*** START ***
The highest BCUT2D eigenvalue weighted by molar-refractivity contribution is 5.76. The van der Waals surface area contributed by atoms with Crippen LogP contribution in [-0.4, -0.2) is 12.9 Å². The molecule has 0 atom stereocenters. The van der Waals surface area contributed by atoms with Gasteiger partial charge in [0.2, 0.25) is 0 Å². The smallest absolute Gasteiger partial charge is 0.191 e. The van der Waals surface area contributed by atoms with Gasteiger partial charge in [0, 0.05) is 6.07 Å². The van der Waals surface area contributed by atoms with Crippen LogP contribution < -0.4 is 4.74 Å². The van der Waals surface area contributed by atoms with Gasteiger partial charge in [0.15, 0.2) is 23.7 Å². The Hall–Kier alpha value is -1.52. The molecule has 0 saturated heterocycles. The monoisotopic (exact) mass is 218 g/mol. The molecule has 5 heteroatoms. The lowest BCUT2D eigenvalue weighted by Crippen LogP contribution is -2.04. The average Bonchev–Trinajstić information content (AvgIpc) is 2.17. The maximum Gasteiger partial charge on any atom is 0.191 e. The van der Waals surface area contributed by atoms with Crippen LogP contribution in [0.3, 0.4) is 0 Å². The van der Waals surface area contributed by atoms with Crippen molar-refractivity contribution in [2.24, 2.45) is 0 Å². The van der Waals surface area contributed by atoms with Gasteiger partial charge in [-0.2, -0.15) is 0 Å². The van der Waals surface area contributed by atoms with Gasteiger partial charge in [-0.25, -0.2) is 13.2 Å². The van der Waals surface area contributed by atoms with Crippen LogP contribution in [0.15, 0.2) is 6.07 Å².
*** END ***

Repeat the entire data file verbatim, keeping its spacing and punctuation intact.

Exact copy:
The highest BCUT2D eigenvalue weighted by molar-refractivity contribution is 5.76. The van der Waals surface area contributed by atoms with Crippen LogP contribution in [-0.4, -0.2) is 12.9 Å². The molecule has 0 atom stereocenters. The van der Waals surface area contributed by atoms with Gasteiger partial charge in [0.2, 0.25) is 0 Å². The smallest absolute Gasteiger partial charge is 0.191 e. The van der Waals surface area contributed by atoms with Gasteiger partial charge in [0, 0.05) is 6.07 Å². The van der Waals surface area contributed by atoms with Crippen LogP contribution < -0.4 is 4.74 Å². The van der Waals surface area contributed by atoms with Gasteiger partial charge in [0.15, 0.2) is 23.7 Å². The Hall–Kier alpha value is -1.52. The molecule has 0 saturated heterocycles. The monoisotopic (exact) mass is 218 g/mol. The molecule has 5 heteroatoms. The lowest BCUT2D eigenvalue weighted by Crippen LogP contribution is -2.04. The average Bonchev–Trinajstić information content (AvgIpc) is 2.17. The maximum Gasteiger partial charge on any atom is 0.191 e. The van der Waals surface area contributed by atoms with Crippen LogP contribution in [0.3, 0.4) is 0 Å². The van der Waals surface area contributed by atoms with Crippen molar-refractivity contribution in [2.24, 2.45) is 0 Å². The van der Waals surface area contributed by atoms with Gasteiger partial charge in [-0.2, -0.15) is 0 Å². The van der Waals surface area contributed by atoms with Gasteiger partial charge in [-0.25, -0.2) is 13.2 Å². The van der Waals surface area contributed by atoms with Crippen LogP contribution in [0.15, 0.2) is 6.07 Å².